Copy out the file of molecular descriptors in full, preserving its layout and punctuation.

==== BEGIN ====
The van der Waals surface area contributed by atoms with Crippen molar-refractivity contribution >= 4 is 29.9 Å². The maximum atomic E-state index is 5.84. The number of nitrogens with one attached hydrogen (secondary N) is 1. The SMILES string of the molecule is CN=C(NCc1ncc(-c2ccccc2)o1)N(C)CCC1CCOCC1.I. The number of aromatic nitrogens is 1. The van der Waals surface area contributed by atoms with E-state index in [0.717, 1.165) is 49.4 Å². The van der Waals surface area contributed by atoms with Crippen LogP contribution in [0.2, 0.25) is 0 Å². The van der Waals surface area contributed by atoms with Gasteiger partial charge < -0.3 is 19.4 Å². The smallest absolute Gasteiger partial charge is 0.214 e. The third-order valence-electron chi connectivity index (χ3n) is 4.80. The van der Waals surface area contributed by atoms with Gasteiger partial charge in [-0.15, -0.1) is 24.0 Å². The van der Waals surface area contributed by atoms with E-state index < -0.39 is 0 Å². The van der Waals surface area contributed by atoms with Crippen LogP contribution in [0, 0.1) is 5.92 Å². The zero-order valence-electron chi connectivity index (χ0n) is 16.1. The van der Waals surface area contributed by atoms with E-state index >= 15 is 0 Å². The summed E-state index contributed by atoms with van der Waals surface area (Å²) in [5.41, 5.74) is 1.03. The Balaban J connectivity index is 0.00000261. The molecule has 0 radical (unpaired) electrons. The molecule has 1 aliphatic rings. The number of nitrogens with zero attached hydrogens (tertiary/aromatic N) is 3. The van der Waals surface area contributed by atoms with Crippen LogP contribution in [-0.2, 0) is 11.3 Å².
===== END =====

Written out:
The van der Waals surface area contributed by atoms with Crippen molar-refractivity contribution >= 4 is 29.9 Å². The maximum atomic E-state index is 5.84. The number of nitrogens with one attached hydrogen (secondary N) is 1. The SMILES string of the molecule is CN=C(NCc1ncc(-c2ccccc2)o1)N(C)CCC1CCOCC1.I. The number of aromatic nitrogens is 1. The van der Waals surface area contributed by atoms with E-state index in [0.717, 1.165) is 49.4 Å². The van der Waals surface area contributed by atoms with Crippen LogP contribution in [0.2, 0.25) is 0 Å². The van der Waals surface area contributed by atoms with Gasteiger partial charge < -0.3 is 19.4 Å². The smallest absolute Gasteiger partial charge is 0.214 e. The third-order valence-electron chi connectivity index (χ3n) is 4.80. The van der Waals surface area contributed by atoms with Gasteiger partial charge in [-0.15, -0.1) is 24.0 Å². The van der Waals surface area contributed by atoms with E-state index < -0.39 is 0 Å². The van der Waals surface area contributed by atoms with Crippen LogP contribution in [0, 0.1) is 5.92 Å². The zero-order valence-electron chi connectivity index (χ0n) is 16.1. The van der Waals surface area contributed by atoms with E-state index >= 15 is 0 Å². The summed E-state index contributed by atoms with van der Waals surface area (Å²) in [5.41, 5.74) is 1.03. The Balaban J connectivity index is 0.00000261. The molecule has 0 radical (unpaired) electrons. The molecule has 1 aliphatic rings. The number of nitrogens with zero attached hydrogens (tertiary/aromatic N) is 3. The van der Waals surface area contributed by atoms with Crippen LogP contribution in [-0.2, 0) is 11.3 Å².